Paloma Beamer
Assistant Professor, Mel & Enid Zuckerman College of Public Health
2007, Ph.D., Civil and Environmental Engineering, Stanford University 2002, M.S., Civil and Environmental Engineering, Stanford University 2000, B.S., Civil and Environmental Engineering, University of California, Berkeley

Paloma I. Beamer joined the College of Public Health in 2007 as an assistant professor in Environmental Health Sciences. The central motivation behind her research is in the development of tools that can help provide more robust exposure and dose estimates and improve the demonstration of a relationship between measured environmental concentrations and resulting health effects, particularly among children and underserved populations. Currently she is using both computer modeling and laboratory techniques in her research. She has developed an exposure and dose model that she is using to estimate pesticide exposures of farmworkers’ children. As an expert in micro-activity patterns, she is examining the activity patterns of older children and utilizing them to estimate dust ingestion. She is also using GIS techniques to assess the risk of wheezing from exposure to traffic pollutants in early childhood. Dr. Beamer has built a laboratory to characterize exposure and risk of water-borne contaminants. Currently she is using this laboratory to measure the concentration of tricholoethylene in breastmilk and PBDEs in landfill leachate and house dust. She is conducting a field study to characterize how outdoor soil contaminants contribute to contaminant levels inside homes, a particular concern for communities near abandoned mines and hazardous waste sites. Dr. Beamer serves as Academic Councilor on the Board of the International Society of Exposure Science. She also serves on the advisory board for the Latino/a Association for Graduate Students in Engineering and Science at the University. She has been a long time member of the Society for Hispanic Professional Engineers and the Society for the Advancement of Chicanos and Native Americans in Science.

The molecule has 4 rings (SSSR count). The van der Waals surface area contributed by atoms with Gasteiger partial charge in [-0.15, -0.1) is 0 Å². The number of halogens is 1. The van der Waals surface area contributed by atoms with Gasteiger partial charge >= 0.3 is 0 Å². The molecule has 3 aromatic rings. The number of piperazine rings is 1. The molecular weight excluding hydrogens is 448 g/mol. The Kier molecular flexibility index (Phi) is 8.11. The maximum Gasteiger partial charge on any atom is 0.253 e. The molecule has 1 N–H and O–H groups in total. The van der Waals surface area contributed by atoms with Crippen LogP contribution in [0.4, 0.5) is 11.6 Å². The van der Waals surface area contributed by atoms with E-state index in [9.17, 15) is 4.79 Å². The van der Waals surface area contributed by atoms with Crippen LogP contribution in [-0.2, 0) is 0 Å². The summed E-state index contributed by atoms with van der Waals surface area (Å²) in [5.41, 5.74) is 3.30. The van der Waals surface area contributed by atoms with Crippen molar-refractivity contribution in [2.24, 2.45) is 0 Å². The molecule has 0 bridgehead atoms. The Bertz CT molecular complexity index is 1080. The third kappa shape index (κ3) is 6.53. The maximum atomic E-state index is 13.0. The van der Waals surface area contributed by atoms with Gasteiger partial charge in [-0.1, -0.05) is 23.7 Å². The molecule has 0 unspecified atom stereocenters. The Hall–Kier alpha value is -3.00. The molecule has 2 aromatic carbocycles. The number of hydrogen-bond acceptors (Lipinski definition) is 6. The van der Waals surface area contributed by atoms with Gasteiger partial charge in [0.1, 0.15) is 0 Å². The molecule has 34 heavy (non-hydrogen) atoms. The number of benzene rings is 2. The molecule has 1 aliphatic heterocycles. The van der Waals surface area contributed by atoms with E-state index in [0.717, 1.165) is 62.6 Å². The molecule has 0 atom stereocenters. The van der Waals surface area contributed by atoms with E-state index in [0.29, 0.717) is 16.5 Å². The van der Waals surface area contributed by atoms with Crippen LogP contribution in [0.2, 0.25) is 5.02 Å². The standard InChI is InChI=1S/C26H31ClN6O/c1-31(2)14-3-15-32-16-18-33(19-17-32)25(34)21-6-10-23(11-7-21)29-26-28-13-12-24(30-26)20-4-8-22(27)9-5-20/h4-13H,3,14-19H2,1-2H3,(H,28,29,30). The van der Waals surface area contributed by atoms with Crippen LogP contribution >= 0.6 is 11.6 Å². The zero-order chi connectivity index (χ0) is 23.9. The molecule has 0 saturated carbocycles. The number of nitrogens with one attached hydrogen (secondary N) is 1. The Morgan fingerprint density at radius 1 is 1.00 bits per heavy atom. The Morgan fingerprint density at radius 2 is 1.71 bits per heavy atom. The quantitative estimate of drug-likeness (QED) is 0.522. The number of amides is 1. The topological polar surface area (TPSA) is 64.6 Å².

Research Themes: 
Public Health

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